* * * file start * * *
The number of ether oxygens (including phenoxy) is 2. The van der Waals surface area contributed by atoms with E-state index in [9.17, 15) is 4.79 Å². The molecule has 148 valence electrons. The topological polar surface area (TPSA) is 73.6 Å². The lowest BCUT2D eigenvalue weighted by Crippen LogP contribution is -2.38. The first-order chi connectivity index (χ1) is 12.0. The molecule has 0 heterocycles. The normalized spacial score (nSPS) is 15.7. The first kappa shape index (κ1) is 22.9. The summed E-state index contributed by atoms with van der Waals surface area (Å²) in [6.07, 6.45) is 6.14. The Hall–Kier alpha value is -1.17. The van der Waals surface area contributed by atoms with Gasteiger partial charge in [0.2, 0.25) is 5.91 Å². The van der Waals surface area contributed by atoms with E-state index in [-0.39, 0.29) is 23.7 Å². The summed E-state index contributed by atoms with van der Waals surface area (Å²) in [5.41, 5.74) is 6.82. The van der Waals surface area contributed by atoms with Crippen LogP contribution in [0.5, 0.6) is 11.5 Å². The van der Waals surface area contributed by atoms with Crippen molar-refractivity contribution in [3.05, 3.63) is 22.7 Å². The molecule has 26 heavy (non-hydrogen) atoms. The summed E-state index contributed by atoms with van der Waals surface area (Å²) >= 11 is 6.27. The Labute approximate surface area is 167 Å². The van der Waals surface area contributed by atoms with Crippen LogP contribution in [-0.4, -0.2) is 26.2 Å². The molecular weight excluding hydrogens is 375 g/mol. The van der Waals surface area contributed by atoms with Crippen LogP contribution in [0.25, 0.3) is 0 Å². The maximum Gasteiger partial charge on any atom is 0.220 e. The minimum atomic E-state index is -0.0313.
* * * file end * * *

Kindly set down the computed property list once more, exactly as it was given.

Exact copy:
The number of ether oxygens (including phenoxy) is 2. The van der Waals surface area contributed by atoms with E-state index in [9.17, 15) is 4.79 Å². The molecule has 148 valence electrons. The topological polar surface area (TPSA) is 73.6 Å². The lowest BCUT2D eigenvalue weighted by Crippen LogP contribution is -2.38. The first-order chi connectivity index (χ1) is 12.0. The molecule has 0 heterocycles. The normalized spacial score (nSPS) is 15.7. The first kappa shape index (κ1) is 22.9. The summed E-state index contributed by atoms with van der Waals surface area (Å²) in [6.07, 6.45) is 6.14. The Hall–Kier alpha value is -1.17. The van der Waals surface area contributed by atoms with Gasteiger partial charge in [0.2, 0.25) is 5.91 Å². The van der Waals surface area contributed by atoms with E-state index in [-0.39, 0.29) is 23.7 Å². The summed E-state index contributed by atoms with van der Waals surface area (Å²) in [5.41, 5.74) is 6.82. The van der Waals surface area contributed by atoms with Crippen LogP contribution in [0.5, 0.6) is 11.5 Å². The van der Waals surface area contributed by atoms with Crippen molar-refractivity contribution in [3.05, 3.63) is 22.7 Å². The molecule has 26 heavy (non-hydrogen) atoms. The summed E-state index contributed by atoms with van der Waals surface area (Å²) >= 11 is 6.27. The Labute approximate surface area is 167 Å². The van der Waals surface area contributed by atoms with Crippen LogP contribution in [-0.4, -0.2) is 26.2 Å². The molecular weight excluding hydrogens is 375 g/mol. The van der Waals surface area contributed by atoms with Crippen LogP contribution in [0.25, 0.3) is 0 Å². The maximum Gasteiger partial charge on any atom is 0.220 e. The minimum atomic E-state index is -0.0313.